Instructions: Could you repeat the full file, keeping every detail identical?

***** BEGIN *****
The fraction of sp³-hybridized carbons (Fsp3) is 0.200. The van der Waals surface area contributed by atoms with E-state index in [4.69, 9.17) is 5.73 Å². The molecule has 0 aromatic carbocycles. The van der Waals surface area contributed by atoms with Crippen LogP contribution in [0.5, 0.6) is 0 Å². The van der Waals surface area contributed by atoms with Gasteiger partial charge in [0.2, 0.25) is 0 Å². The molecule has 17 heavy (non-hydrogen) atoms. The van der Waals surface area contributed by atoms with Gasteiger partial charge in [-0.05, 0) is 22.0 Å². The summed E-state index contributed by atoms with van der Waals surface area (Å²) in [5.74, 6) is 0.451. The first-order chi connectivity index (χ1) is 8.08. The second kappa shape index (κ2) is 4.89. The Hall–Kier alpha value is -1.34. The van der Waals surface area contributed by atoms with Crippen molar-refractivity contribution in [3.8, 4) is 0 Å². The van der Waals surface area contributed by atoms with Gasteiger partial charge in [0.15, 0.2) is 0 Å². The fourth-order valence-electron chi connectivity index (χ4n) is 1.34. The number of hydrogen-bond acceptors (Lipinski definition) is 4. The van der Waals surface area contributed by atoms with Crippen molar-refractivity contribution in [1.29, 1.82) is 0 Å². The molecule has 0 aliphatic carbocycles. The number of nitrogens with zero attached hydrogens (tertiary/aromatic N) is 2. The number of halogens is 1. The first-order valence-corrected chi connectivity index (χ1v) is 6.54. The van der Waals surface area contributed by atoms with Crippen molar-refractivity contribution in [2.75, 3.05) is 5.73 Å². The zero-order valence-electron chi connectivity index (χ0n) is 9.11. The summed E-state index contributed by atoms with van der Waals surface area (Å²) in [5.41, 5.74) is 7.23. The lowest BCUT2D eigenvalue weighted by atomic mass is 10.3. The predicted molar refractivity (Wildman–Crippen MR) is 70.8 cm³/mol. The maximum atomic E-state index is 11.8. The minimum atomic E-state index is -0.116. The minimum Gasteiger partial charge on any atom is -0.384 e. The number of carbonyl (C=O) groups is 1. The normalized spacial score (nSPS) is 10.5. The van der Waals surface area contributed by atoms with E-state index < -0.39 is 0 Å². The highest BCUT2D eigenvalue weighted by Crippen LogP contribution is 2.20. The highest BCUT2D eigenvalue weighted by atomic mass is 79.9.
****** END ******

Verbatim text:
The fraction of sp³-hybridized carbons (Fsp3) is 0.200. The van der Waals surface area contributed by atoms with E-state index in [4.69, 9.17) is 5.73 Å². The molecule has 0 aromatic carbocycles. The van der Waals surface area contributed by atoms with Crippen LogP contribution in [0.5, 0.6) is 0 Å². The van der Waals surface area contributed by atoms with Gasteiger partial charge in [0.2, 0.25) is 0 Å². The molecule has 17 heavy (non-hydrogen) atoms. The van der Waals surface area contributed by atoms with Gasteiger partial charge in [-0.05, 0) is 22.0 Å². The summed E-state index contributed by atoms with van der Waals surface area (Å²) in [5.74, 6) is 0.451. The first-order chi connectivity index (χ1) is 8.08. The second kappa shape index (κ2) is 4.89. The Hall–Kier alpha value is -1.34. The van der Waals surface area contributed by atoms with Crippen molar-refractivity contribution in [3.8, 4) is 0 Å². The van der Waals surface area contributed by atoms with Gasteiger partial charge in [0.15, 0.2) is 0 Å². The fourth-order valence-electron chi connectivity index (χ4n) is 1.34. The number of hydrogen-bond acceptors (Lipinski definition) is 4. The van der Waals surface area contributed by atoms with Crippen molar-refractivity contribution in [1.29, 1.82) is 0 Å². The molecule has 0 aliphatic carbocycles. The number of nitrogens with zero attached hydrogens (tertiary/aromatic N) is 2. The number of halogens is 1. The first-order valence-corrected chi connectivity index (χ1v) is 6.54. The van der Waals surface area contributed by atoms with Crippen molar-refractivity contribution in [2.75, 3.05) is 5.73 Å². The zero-order valence-electron chi connectivity index (χ0n) is 9.11. The summed E-state index contributed by atoms with van der Waals surface area (Å²) in [5.41, 5.74) is 7.23. The lowest BCUT2D eigenvalue weighted by atomic mass is 10.3. The predicted molar refractivity (Wildman–Crippen MR) is 70.8 cm³/mol. The maximum atomic E-state index is 11.8. The minimum atomic E-state index is -0.116. The minimum Gasteiger partial charge on any atom is -0.384 e. The number of carbonyl (C=O) groups is 1. The normalized spacial score (nSPS) is 10.5. The van der Waals surface area contributed by atoms with E-state index < -0.39 is 0 Å². The highest BCUT2D eigenvalue weighted by Crippen LogP contribution is 2.20. The highest BCUT2D eigenvalue weighted by atomic mass is 79.9.